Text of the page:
We know that Rizal came to the small town of Litoměřice from 13 to 17 May 1887 with his travelling friend and companion Maximo Viola. Rizal and Viola were in Germany before proceeding to Litoměřice. Rizal with his facility for learning languages, was fluent in German and he no doubt impressed the locals with his communication skills.
Rizal came to visit his friend Blumentritt, a local resident who was also a secondary school Principal and researcher on the Philippines. They became very close friends, with the latter apparently having translated 'Noli Me Tangere' and written a preface to 'El Filibusterismo'.
The way the town has celebrated Rizal’s brief visit in 1887 as if he had stayed for years, is not difficult to understand. After all the Filipino hero, although physically short at 5 feet 2 inches, was a giant of a man, clearly talented, highly intellectual and full of energy and this was seen or felt by his friends, admirers and anyone who met him.
Clearly too Blumentritt respected and adored him, and honoured him the best way he could, by featuring Rizal in his beloved town. Of course we in the Philippines have also returned the compliment – anyone who has lived, studied or worked in Manila will know there is an area, street and a train station called Blumentritt, named in honour of Rizal’s friend. There is apparently another town called Blumentritt in Negros Occidental, and a street of the same name in Iloilo. I wonder how he would be remembered had Ferdinand Blumentritt been able actually to set foot on his beloved friend’s Philippines.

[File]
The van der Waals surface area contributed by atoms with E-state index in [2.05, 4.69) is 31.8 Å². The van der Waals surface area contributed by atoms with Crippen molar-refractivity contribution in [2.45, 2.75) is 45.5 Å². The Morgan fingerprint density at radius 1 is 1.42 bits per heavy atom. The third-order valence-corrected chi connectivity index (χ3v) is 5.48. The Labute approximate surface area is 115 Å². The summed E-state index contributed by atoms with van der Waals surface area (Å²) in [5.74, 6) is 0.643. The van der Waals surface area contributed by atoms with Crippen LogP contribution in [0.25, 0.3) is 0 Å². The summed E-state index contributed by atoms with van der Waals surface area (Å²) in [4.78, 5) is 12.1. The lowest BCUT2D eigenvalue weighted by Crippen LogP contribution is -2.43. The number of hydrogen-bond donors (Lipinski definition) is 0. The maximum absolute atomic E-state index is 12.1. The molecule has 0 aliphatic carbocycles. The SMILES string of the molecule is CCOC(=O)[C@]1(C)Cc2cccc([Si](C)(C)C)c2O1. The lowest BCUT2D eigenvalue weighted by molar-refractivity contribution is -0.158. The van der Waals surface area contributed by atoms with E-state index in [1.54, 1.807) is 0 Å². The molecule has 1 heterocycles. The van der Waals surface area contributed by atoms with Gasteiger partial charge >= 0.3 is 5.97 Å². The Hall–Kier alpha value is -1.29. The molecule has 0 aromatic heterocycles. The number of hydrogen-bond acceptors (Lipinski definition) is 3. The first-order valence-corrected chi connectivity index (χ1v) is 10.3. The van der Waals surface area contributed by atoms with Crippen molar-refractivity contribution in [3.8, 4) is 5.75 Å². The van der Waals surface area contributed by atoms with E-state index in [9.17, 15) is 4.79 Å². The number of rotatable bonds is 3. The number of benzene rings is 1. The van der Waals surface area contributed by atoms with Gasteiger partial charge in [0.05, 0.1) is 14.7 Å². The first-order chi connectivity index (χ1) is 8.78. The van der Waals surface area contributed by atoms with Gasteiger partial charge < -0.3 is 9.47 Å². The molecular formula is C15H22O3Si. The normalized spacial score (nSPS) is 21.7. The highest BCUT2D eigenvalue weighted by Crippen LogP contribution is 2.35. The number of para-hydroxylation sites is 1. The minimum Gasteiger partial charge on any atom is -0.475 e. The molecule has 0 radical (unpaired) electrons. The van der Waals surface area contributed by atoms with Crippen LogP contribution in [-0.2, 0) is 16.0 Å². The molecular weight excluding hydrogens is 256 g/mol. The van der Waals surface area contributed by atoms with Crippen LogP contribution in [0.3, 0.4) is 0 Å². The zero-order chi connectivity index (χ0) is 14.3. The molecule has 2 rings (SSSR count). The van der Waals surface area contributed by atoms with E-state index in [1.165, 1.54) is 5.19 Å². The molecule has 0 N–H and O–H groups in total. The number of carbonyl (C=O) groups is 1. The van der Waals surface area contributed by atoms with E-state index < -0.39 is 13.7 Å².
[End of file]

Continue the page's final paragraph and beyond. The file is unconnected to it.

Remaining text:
Rizal of course is not just a Filipino hero. He has clearly inspired other nations too particularly in Southeast Asia where he is a Malay hero, and his nationalist sentiments and capacity for sacrifice are universal. In one letter on 31 January 1887 to Blumentritt, Rizal was quoted as saying –
“We want the happiness of the Philippines, but we want to obtain it through noble and just means. If I have to commit villainy to make her happy, I would refuse to do so, because I am sure that what is built on sand sooner or later would tumble down.”
For us Filipinos living and working in Europe it is a particular privilege to be able to trace his and other Filipino heroes' footsteps and go on our own voyages of self-discovery.
One day we should compile all these trails to make it easier for those who wish to see and experience somewhat what our real heroes saw and experienced. For those of us in Europe, it is not just a duty but a pleasure to share what we know with others. I know the Order of Knights of Rizal go on pilgrimage to all the places Rizal had been to across Europe, spreading his teachings, under the banner ‘Non Omnis Moriar’ (I shall not wholly die). But it would be helpful, educational and exciting if ordinary Filipino travellers could pick up a simple guide from relevant embassies to guide them on their own heroes’ pilgrimage.
[Thanks are due to the late Ambassador Victoriano Lecaros and Consul General Jed Dayang for producing the guide to Rizal's Litomerice. I know Jed got the inspiration when he went to Madrid for the ENFID Conference in 2014 and we actually followed the Heroes' Trail there, also documented by the Philippine Embassy Spain. Surely it is time to encourage other embassies to produce similar guides in their respective countries.]